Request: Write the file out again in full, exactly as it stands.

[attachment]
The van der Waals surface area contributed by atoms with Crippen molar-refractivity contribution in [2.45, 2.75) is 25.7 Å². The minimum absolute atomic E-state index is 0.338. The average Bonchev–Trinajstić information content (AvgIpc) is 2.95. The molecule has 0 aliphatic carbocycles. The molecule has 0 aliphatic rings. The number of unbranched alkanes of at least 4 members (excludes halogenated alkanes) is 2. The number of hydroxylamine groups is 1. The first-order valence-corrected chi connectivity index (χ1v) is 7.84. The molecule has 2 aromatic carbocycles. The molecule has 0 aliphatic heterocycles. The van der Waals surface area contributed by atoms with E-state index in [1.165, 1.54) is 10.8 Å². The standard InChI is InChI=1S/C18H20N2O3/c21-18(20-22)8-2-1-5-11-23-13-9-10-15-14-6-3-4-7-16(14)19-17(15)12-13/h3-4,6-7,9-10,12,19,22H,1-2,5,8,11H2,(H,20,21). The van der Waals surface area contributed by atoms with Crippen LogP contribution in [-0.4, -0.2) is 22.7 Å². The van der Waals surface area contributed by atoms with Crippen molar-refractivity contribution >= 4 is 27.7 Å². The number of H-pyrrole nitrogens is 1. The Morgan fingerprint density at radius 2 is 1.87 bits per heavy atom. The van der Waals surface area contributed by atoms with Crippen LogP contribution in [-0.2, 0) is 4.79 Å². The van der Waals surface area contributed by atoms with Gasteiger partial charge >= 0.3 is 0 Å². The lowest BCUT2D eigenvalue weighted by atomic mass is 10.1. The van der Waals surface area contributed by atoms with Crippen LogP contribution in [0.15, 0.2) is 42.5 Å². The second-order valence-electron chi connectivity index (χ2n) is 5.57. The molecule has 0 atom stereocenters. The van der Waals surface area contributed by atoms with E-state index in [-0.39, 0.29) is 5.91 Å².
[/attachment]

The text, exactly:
The van der Waals surface area contributed by atoms with Crippen molar-refractivity contribution in [2.45, 2.75) is 25.7 Å². The minimum absolute atomic E-state index is 0.338. The average Bonchev–Trinajstić information content (AvgIpc) is 2.95. The molecule has 0 aliphatic carbocycles. The molecule has 0 aliphatic rings. The number of unbranched alkanes of at least 4 members (excludes halogenated alkanes) is 2. The number of hydroxylamine groups is 1. The first-order valence-corrected chi connectivity index (χ1v) is 7.84. The molecule has 2 aromatic carbocycles. The molecule has 0 aliphatic heterocycles. The van der Waals surface area contributed by atoms with E-state index in [1.165, 1.54) is 10.8 Å². The standard InChI is InChI=1S/C18H20N2O3/c21-18(20-22)8-2-1-5-11-23-13-9-10-15-14-6-3-4-7-16(14)19-17(15)12-13/h3-4,6-7,9-10,12,19,22H,1-2,5,8,11H2,(H,20,21). The van der Waals surface area contributed by atoms with Crippen LogP contribution in [-0.4, -0.2) is 22.7 Å². The van der Waals surface area contributed by atoms with Crippen molar-refractivity contribution >= 4 is 27.7 Å². The number of H-pyrrole nitrogens is 1. The Morgan fingerprint density at radius 2 is 1.87 bits per heavy atom. The van der Waals surface area contributed by atoms with Crippen LogP contribution in [-0.2, 0) is 4.79 Å². The van der Waals surface area contributed by atoms with Gasteiger partial charge >= 0.3 is 0 Å². The lowest BCUT2D eigenvalue weighted by atomic mass is 10.1. The van der Waals surface area contributed by atoms with Crippen LogP contribution in [0.15, 0.2) is 42.5 Å². The second-order valence-electron chi connectivity index (χ2n) is 5.57. The molecule has 0 atom stereocenters. The van der Waals surface area contributed by atoms with E-state index in [-0.39, 0.29) is 5.91 Å².